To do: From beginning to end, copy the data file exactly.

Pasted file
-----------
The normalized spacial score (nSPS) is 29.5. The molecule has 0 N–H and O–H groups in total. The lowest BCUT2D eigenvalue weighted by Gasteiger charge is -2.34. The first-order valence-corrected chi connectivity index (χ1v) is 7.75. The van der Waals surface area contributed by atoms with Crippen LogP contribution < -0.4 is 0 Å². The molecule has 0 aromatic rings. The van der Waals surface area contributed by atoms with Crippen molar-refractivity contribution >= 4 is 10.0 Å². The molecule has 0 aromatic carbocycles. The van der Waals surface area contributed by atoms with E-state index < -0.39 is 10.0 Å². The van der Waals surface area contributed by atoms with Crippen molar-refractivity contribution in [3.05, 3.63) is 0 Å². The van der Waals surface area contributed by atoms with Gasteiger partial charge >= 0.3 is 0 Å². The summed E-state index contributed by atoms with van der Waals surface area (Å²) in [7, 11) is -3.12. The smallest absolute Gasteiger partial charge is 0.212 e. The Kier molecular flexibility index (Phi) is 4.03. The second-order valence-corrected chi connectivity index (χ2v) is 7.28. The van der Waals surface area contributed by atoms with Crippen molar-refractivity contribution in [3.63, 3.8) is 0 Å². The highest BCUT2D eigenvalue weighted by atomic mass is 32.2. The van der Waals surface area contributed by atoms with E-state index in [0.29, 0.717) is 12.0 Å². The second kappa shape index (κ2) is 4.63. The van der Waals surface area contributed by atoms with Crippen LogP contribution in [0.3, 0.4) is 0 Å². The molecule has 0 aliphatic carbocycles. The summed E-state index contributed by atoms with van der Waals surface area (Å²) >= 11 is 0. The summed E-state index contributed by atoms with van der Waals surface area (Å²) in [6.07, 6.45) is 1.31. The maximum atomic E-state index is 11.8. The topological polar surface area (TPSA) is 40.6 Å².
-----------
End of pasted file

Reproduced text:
The normalized spacial score (nSPS) is 29.5. The molecule has 0 N–H and O–H groups in total. The lowest BCUT2D eigenvalue weighted by Gasteiger charge is -2.34. The first-order valence-corrected chi connectivity index (χ1v) is 7.75. The van der Waals surface area contributed by atoms with Crippen LogP contribution < -0.4 is 0 Å². The molecule has 0 aromatic rings. The van der Waals surface area contributed by atoms with Crippen molar-refractivity contribution >= 4 is 10.0 Å². The molecule has 0 aromatic carbocycles. The van der Waals surface area contributed by atoms with E-state index < -0.39 is 10.0 Å². The van der Waals surface area contributed by atoms with Crippen molar-refractivity contribution in [3.05, 3.63) is 0 Å². The van der Waals surface area contributed by atoms with Gasteiger partial charge >= 0.3 is 0 Å². The summed E-state index contributed by atoms with van der Waals surface area (Å²) in [7, 11) is -3.12. The smallest absolute Gasteiger partial charge is 0.212 e. The Kier molecular flexibility index (Phi) is 4.03. The second-order valence-corrected chi connectivity index (χ2v) is 7.28. The van der Waals surface area contributed by atoms with Crippen molar-refractivity contribution in [3.63, 3.8) is 0 Å². The highest BCUT2D eigenvalue weighted by atomic mass is 32.2. The van der Waals surface area contributed by atoms with E-state index in [0.29, 0.717) is 12.0 Å². The second kappa shape index (κ2) is 4.63. The van der Waals surface area contributed by atoms with Crippen LogP contribution in [0.3, 0.4) is 0 Å². The molecule has 0 aliphatic carbocycles. The summed E-state index contributed by atoms with van der Waals surface area (Å²) >= 11 is 0. The summed E-state index contributed by atoms with van der Waals surface area (Å²) in [6.07, 6.45) is 1.31. The maximum atomic E-state index is 11.8. The topological polar surface area (TPSA) is 40.6 Å².